We further assume that volume at division is related to volume at initiation of DNA replication by the noisy timing model described in Equation (4), and that the cell cycle period tC + D is uncorrelated with the doubling time tdb (Cooper and Helmstetter, 1968; Wallden et al., 2016). In fast-growing bacteria the presence of multiple replication forks means that the division event prompted by initiation of DNA replication may not take place until later cell cycles. In this case, Equation (4) would necessarily refer to the total volume at the division event prompted by that round of DNA replication initiation, but we do not consider this scenario here (Ho and Amir, 2015).

4.2. Inhibitor Dilution

In bacteria, the dilution model does not give robust adder correlations for the variety of models considered. For simplicity, we focus on the case of perfectly symmetric division in slow growing bacteria, in which the C+D period is shorter than the doubling time. The inhibitor dilution model has the additional requirement that initiation and division must occur alternatively. This restriction complicates analytical calculations as discussed above for budding cells. Nevertheless, simulations of two variants of the inhibitor dilution model show that the slope is sensitive to both noise in the initiation threshold and noise in the C+D period, implying that the inhibitor dilution models considered do not produce robust adder behavior (see Figure 5).

FIGURE 5
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Figure 5. The inhibitor dilution model is not robust for the symmetrically dividing bacterial mode of growth. Heat maps of linear regression slopes from fitting Vb vs. Vd for symmetrically dividing bacterial cells. The models simulated are variants of an inhibitor dilution model in which the amount of inhibitor synthesized is (A,B) uncorrelated with the time spent post DNA replication initiation (noisy integrator), or (C,D) equal to a constant rate multiplied by the time spent post DNA replication initiation (noisy synthesis rate, with σK = 0). Black outlines provide a guide to the eye for regions in which adder-like behavior is observed (slope = 1.0 ± 0.1). Adder behavior is seen to be sensitive to noise strength. This indicates that the dilution model is unlikely to be implemented as a means of size regulation in symmetrically dividing bacteria which display adder behavior.

4.3. Initiator Accumulation

The accumulation model can give robust adder behavior in bacteria. Since rapidly growing bacteria maintain multiple ongoing rounds of DNA replication, we consider an accumulation model in which a constant volume per origin of replication is added between replication initiation events. This model can allow for an extra round of replication initiation late in the cell cycle, through stochastically accumulating a threshold number of initiators before division. The simultaneous regulation of DNA replication and cell division allows the model to robustly recover from these stochastic events (Ho and Amir, 2015).

Here, we derive an analytical expression for the slope S(Vb, Vd) between sizes at birth and at division, under the simplifications that cells undergo perfectly symmetric division and that cells do not undergo extra rounds of replication initiation. The slope can be written as a normalized covariance,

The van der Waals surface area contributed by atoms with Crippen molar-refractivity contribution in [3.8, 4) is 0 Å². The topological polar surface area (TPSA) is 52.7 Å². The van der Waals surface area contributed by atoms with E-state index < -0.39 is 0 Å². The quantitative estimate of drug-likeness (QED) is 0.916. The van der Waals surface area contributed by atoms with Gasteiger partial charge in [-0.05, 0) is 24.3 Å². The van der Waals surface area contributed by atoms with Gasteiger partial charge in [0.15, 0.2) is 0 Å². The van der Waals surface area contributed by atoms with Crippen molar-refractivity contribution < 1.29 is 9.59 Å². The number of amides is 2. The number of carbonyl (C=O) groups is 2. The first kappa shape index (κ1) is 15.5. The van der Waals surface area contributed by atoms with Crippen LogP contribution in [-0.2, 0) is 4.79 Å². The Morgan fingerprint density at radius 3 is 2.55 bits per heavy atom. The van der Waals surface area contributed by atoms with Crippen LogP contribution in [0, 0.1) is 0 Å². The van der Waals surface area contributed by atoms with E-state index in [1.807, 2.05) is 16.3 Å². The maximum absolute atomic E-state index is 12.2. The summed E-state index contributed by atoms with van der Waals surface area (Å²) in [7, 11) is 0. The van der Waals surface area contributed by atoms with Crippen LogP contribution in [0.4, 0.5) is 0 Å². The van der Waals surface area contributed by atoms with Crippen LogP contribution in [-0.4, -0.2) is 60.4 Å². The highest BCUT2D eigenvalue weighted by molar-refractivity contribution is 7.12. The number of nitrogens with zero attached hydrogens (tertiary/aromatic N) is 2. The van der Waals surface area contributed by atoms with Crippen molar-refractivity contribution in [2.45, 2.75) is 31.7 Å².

S(Vb,Vd)=VbVd-VbVdVb2-Vb2.    (11)

The size at birth can be written in terms of the size at the previous DNA replication initiation, Vb = Vi exp (λ (〈t〉 + ξt))/2, where λ is the noiseless growth rate, 〈t〉 ≡ C + D, and ξt is a Gaussian random variable with standard deviation σt. We can then write S(Vb, Vd) in terms of Vi as

S(Vb,Vd)=2(ViVi-Vi2a2Vi2-Vi2),    (12)

where Vi is the size at the next DNA replication initiation, and a = 〈 exp (λξt)〉. Since ξt is a Gaussian random variable, a=exp(λ2σt2/2). Note that factors of exp(λ〈t〉) in the numerator and in the denominator cancel. Similarly, we can relate Vi to Vi by writing 2Vi=Vi+(Ac+ξi)/c2, where ξi is a Gaussian random variable with standard deviation σi. We have used the simplifications that cells undergo perfect symmetric division and that cells do not undergo extra rounds of replication initiation. Substituting into the expression for the slope, we find after simplification

S(Vb,Vd)=1a2+3(a2-1b2),    (13)

where b = σi/〈Ac〉. To lowest order in small variables σi/〈Ac〉 and λσt, the expression becomes S(Vb,Vd)1/(1+3λ2σt2/b2). Hence if σi/〈Ac〉 ≫ λσt, the slope approaches one, as confirmed by simulations (Figure 6). For comparison with the inhibitor dilution case, Figure 6 considers the case of slow-growth (C + D < tdb). However, Equation (13) and its derivation both hold for the fast-growth case (C + D > tdb) as well. The approximate Equation (13) deviates from numerical results only when the fraction of cells undergoing extra initiations becomes significant at σi/〈Ac〉 ⪆ 0.3 (Figure S5). This is a biologically unrealistic regime since experiments show that E. coli has σi/〈Ac〉 ≈ 0.1 and σt/〈tdb〉 ≈ 0.1 (Wallden et al., 2016), where both Equation (13) and simulations predict the observed adder behavior.

FIGURE 6
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Figure 6. The initiator accumulation model is robust for the symmetrically dividing bacterial mode of growth, provided that σi/〈Ac〉 ≫ σt/tdb. Heat maps of linear regression slopes from fitting Vb vs. Vd for symmetrically dividing bacterial cells. The model simulated is the initiator accumulation model. Black outlines provide a guide to the eye for regions in which adder-like behavior is observed (slope = 1.0 ± 0.1). In the limit of σi/〈Ac〉 ≫ σt/tdb the observed Vb vs. Vd slopes approach 1, consistent with experimental observations.

5. Discussion